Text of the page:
The point I am getting at is, I could say the very same thing of other non-charismatic reformed churches as well. Extend the theology of total depravity to its extreme limit and you get the groups who believe that a toddler’s spirit needs taming through physical discipline; extend Paul admonition to not sue your brothers in Christ to its extreme and you get all sorts of sexual abuse in the church swept under the carpet for the sake of unity; extend another bit of the text and you get Westboro’s God hates fags campaign.
By contrast, Reformed theology, sound doctrine, is not a haven for false teachers. It’s not where false teachers reside. Reformed theology, sound doctrine, faithful biblical exposition among the long line of godly men, is not a place for false teachers, where frauds, deceivers, liars, and misrepresenters of the truth go. You’re not going to go to a Reformed church and find false miracles, false visions, false prophecies, false anointing, bizarre mindless pandemonium breaking out, shaking, rolling over, and falling down, saying false things about the Holy Spirit. That’s not going to happen in that environment, because they’re anchored to the truth.
The idea, espoused by the Strange Fire Conference, that somehow the cessationist reformed view is pretty much free from error is as heretical as it is arrogant, yet never in my wildest dream would that lead me to question their salvation.
A Slippery Slope
The point I am trying to make is that were it not for the revelation that the Holy Spirit is at work today as taught to me in a charismatic context, I would most likely not be a Christian today, or I would be a very unhappy one. I received all the biblical foundation knowledge you would expect from growing up in a reformed setting and was familiar with the creeds and the Gospel message, and I held back and remained unconvinced for the longest time because of the lack of fruit in my church. Even after my conversion, without a personal experience of the Holy Spirit answering prayers and yes, giving and receiving prophetic words of encouragement and direction for my life, my faith would have remained desperately intellectual and might eventually have died. I would in most likelihood be agnostic today were it not for the work of the Holy Spirit and those wacky charismatic ways.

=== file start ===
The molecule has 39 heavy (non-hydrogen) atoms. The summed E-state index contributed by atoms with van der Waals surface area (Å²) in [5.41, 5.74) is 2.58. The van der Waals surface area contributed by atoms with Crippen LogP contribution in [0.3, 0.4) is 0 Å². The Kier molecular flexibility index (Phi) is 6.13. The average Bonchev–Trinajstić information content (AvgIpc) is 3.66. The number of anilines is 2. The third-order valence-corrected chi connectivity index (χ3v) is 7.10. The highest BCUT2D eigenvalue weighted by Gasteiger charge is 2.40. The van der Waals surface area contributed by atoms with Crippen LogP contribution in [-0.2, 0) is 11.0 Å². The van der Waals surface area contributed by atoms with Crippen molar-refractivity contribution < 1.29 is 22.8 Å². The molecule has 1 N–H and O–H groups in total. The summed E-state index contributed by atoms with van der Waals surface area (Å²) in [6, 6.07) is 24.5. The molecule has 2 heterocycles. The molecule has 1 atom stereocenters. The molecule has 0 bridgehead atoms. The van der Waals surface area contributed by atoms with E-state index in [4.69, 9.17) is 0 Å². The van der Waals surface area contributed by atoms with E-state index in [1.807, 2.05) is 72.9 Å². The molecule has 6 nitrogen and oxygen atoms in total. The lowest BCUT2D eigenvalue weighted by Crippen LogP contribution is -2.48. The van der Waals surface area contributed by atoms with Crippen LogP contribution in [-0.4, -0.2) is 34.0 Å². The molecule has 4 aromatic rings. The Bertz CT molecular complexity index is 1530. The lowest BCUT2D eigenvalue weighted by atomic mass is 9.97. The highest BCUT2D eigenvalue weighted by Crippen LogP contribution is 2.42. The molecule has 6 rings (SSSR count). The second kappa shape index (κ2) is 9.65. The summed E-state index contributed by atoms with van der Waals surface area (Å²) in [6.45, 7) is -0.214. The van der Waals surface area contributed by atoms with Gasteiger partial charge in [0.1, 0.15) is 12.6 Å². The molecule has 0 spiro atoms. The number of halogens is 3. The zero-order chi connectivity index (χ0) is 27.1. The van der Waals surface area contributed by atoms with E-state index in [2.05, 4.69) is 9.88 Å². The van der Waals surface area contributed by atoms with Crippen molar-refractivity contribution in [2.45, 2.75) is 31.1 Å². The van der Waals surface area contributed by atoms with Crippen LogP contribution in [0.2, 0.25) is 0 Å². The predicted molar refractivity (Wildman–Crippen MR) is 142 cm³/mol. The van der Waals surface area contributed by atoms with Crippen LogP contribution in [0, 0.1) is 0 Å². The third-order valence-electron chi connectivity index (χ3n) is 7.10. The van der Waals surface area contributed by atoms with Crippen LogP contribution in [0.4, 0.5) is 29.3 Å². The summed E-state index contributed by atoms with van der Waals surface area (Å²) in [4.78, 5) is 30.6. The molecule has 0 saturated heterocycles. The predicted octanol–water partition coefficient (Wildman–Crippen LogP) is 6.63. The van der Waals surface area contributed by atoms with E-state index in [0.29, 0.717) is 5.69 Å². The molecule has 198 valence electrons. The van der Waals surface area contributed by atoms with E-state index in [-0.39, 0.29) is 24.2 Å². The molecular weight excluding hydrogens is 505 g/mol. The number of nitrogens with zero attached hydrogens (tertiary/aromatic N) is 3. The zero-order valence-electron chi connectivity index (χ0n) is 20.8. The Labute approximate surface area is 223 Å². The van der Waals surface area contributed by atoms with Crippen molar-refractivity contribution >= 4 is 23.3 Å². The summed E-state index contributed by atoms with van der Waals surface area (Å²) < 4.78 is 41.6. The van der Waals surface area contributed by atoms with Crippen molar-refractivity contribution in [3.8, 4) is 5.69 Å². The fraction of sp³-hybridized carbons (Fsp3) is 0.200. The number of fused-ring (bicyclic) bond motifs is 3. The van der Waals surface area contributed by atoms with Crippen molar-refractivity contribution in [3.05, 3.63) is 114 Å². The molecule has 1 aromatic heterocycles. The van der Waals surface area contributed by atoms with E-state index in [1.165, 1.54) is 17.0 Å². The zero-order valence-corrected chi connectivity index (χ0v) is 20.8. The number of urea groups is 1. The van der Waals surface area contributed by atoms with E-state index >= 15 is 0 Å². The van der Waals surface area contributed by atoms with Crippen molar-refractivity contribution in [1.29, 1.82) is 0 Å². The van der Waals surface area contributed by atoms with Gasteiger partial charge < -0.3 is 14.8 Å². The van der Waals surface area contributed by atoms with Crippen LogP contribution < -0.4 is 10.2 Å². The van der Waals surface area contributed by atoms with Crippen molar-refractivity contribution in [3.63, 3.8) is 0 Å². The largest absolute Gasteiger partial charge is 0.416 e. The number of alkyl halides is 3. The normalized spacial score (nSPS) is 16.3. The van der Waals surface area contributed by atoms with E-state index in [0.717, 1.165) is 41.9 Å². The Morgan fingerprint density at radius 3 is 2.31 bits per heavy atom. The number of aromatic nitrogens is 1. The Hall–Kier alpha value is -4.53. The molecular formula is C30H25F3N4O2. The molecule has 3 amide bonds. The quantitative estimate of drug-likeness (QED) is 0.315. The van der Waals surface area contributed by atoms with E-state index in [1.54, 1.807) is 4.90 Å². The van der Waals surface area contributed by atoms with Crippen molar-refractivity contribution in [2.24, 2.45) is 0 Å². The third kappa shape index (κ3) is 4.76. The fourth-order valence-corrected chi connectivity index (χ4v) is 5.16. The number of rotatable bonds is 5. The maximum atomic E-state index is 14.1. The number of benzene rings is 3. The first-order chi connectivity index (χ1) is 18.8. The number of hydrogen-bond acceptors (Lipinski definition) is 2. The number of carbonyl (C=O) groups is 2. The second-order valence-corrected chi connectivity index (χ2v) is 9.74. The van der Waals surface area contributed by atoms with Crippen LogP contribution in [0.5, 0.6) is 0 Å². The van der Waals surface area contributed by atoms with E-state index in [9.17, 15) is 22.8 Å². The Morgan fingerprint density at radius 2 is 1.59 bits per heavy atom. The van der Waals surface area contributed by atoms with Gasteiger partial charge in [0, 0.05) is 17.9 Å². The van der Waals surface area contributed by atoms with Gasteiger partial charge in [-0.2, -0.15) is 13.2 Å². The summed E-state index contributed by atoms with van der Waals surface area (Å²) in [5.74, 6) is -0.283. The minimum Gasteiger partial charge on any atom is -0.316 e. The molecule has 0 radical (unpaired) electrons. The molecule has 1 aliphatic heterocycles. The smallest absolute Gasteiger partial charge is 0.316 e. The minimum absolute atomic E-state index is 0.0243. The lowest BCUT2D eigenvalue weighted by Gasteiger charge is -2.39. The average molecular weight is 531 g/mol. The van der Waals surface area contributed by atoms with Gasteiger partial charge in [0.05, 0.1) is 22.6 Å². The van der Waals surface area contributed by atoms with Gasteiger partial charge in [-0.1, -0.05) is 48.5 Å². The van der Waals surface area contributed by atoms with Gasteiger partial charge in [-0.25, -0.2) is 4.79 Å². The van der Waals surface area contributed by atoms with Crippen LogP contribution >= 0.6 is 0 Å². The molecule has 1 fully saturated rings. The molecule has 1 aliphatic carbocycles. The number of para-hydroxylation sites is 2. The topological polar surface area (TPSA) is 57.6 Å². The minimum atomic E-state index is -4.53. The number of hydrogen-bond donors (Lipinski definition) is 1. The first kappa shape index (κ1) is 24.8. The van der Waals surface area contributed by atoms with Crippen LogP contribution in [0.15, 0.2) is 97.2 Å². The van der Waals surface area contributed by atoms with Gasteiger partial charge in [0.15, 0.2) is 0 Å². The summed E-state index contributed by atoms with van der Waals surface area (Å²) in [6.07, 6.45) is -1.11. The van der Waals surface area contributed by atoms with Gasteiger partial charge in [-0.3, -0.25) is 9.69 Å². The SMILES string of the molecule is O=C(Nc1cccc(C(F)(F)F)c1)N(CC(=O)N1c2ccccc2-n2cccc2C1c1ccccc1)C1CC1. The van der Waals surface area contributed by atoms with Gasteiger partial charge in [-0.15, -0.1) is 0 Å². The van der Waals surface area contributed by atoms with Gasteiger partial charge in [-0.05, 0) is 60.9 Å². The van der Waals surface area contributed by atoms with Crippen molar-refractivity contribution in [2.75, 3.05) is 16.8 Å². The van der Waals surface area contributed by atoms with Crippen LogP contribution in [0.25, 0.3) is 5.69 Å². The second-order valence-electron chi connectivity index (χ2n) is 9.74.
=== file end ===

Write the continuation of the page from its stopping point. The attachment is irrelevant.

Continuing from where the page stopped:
That’s not to say that I myself have healed anyone, or that I call myself a prophet, or any of these things. But I desire them, and I believe them to be available to me, today, not for any sensationalist reason but because I believe it is an integral part of what it means to follow in Jesus’ footsteps, who modeled how to walk in the will of the Father with the guidance of the Spirit. I reject the idea that the healings and prophecies and words of knowledge served only to confirm who Jesus was, but that He did these things because He loved people and His heart was broken for them. That is the Jesus I wish to follow, who did not just teach the Word but also touched the poor in acts of love, not just through practical service but also with words of knowledge and healings.
For me it comes down to the fact that I cannot separate doctrine from experience. The cessationists of Strange Fire seem very fearful and skeptical of emotions and of using intuition because it might not be entirely exact. Because of this they turn to an entirely biblical approach which gives them the reassurance of certainty and in the process elevates the mind as if it were not also capable of error. But we are renewed not only in our minds and spirits but also in our emotions and we cannot be a whole person unless our emotions are engaged in our worship of God, which may or may not express itself in exuberant fashion. Worship from the mind alone falls woefully short from who we are meant to be as humans. It also leaves little place for doubt and is, in my opinion, a slippery slope towards legalism.
A Final Note
Many cessationists in their comments on blogs in relation to the Strange Fire conference have argued that using the ‘my story’ card is not valid because it is ‘say-so’. I just can’t go with that. Basically it is not just calling many believers liars and emotion-seekers but coming at it with the assumption that they are all liars. My only advice to them would be to get alongside some charismatics, maybe even some in the more wacky settings. Become friends with them for their sake, not just because you think they are wrong and you want to set them on the right path. Ask them to tell you their stories. Then come back and tell me that we are all liars, heretics and unsaved.
With this in mind, I am grateful to C Michael Patton who is not a charismatic and yet was (shock) able to publish the most brilliant exposition of the wide range of what it means to be charismatic with grace and balance and avoided tarnishing everyone in the same ‘not-a Christian’ brush.